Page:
Time zones around the world with an iPod


Sceenshots of free ipod apps – World times and Google maps

An activity to learn about time zones around the world – go to “World Clock” and choose four cities from around the world, including the main city closest to where you are now. Try to choose places in both hemispheres and different distances from your main city. Find these cities on “Google Maps” and take a screen shots of the world map. Go to “Etch-a-Sketch” (the free – lite – version is fine) and copy the map into the background. Mark on the map where these cities are and compare the location with the time. Can you estimate the time in other main cities around the world based on these times? Where do you think the international date line is?

Maths learning on iPods!

screen capture Fraction Factory

Screen Capture of the Fraction Factory application for iPod Touch

As I wrote at Technoscience, I attended the Slide2Learn conference recently, learning about how to engage students in their Maths learning with Touch technology. Many parents may be concerned that their children are using these mobile devices for entertainment, rather than solid educational purposes. Victorian schools have tended to move away from ‘rote learning’ – continuous drills of multiplication tables for example – although many students still find instant recall of number facts difficult. Although I usually suggest to my students that they practise at home, perhaps with a multiplication grid on the back of their toilet door or above their bed, most kids I know are unlikely to spend the time necessary to make much of a difference. However, with an iPod Touch in their hands, they can practise with some of the following applications:

  • Times Tables Free – count the apples in groups, listen to the answers to multiplication facts and generate random questions.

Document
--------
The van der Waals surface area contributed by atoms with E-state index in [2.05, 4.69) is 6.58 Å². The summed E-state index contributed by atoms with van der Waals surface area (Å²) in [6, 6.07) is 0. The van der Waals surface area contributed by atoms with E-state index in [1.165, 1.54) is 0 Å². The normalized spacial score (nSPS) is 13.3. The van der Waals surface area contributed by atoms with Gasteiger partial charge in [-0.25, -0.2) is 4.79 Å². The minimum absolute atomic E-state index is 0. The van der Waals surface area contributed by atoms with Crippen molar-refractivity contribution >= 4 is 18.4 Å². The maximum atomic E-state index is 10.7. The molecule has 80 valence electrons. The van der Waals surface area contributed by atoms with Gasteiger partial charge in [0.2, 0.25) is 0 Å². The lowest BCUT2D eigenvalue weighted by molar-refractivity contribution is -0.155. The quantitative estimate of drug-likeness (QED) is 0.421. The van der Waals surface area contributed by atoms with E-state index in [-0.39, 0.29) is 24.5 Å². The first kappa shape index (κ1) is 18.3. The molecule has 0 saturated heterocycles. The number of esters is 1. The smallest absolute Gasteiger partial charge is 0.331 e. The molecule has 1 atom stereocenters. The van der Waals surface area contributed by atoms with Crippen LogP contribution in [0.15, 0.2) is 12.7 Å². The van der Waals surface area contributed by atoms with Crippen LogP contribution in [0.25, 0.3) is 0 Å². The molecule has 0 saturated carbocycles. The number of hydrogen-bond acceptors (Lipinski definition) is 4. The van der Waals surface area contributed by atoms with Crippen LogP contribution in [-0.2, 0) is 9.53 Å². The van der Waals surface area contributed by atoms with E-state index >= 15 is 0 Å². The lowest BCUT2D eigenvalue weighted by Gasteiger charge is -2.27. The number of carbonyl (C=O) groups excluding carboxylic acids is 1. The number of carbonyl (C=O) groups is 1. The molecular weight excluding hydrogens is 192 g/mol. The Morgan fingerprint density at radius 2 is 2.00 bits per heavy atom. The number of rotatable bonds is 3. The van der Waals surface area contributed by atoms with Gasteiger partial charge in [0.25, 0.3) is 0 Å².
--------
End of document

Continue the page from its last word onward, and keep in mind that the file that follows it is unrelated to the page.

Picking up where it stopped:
• Count By  – a 100 number grid with different colours to count by 5’s for example – also useful as an Erastothene’s seive, to find prime numbers.
  • Brain Tuner and Maths Magic Lite – maths problems with basic operations
  • Write Answer – Sums Lite – use your finger to write the answer to basic operations
  • Column Subtration for ‘take away with big numbers’
  • Math Tappers is a great blog with lots of examples of different maths apps
  • Math Magic – Simple, colouful design with multiple choice style qustions
  • Number Rumble – ($2.99) Basic operations to learn and quiz from Leapfrog – looks and sounds great!

Fractions are often a very difficult concept for middle years students and there are some great applications to practise sequencing fractions, finding equivalent fractions, ordering and converting as well as performing basic operations with fractions.

  • MV Fractions from Maths Village – short videos showing how to solve fractions problems
  • Fraction Factory – Move a fraction cog onto  the correct position on a number line(shown above)
  • Number Line – Move fractions and percentages into the correct order on a number line (shown below)
  • Match Up (LITE)- Match fractions and percentages and Match Up ($2.99)

Screen capture Number Line

Screen Capture of the Number Line application for iPod Touch

So, how do teachers (or parents) know what students have been practising without peering over their shoulder? You can take a screen shot of the result (most applications give a score or show you are ready for the next level) by holding the top (on/off) button and pressing ‘home’ at the same time – this image is saved in  ‘Photos’ .  Students can show you this image from their photos or send it to a blog (using Posterous) or to any email address.

How I plan to use this in my 6/7 classroom, is to have three groups of 8 or 9 students, with one group working on iPods, another teacher focus group and the third group on Mathletics or a hands-on problem solving task from Maths 300. Each student in the iPod group will be required to identify a learning need – perhaps ‘practising my 7 times tables’ or ‘learning to add fractions’ and search for at least two applications that purport to meet that need. They will then trial those apps. and complete a PMI or SWOT to identify which activity helped them most or which one they found most useful and why. This would also be submitted to the teacher as evidence of the work completed. I am really looking forward to implementing this kind of differentiated learning in my classes!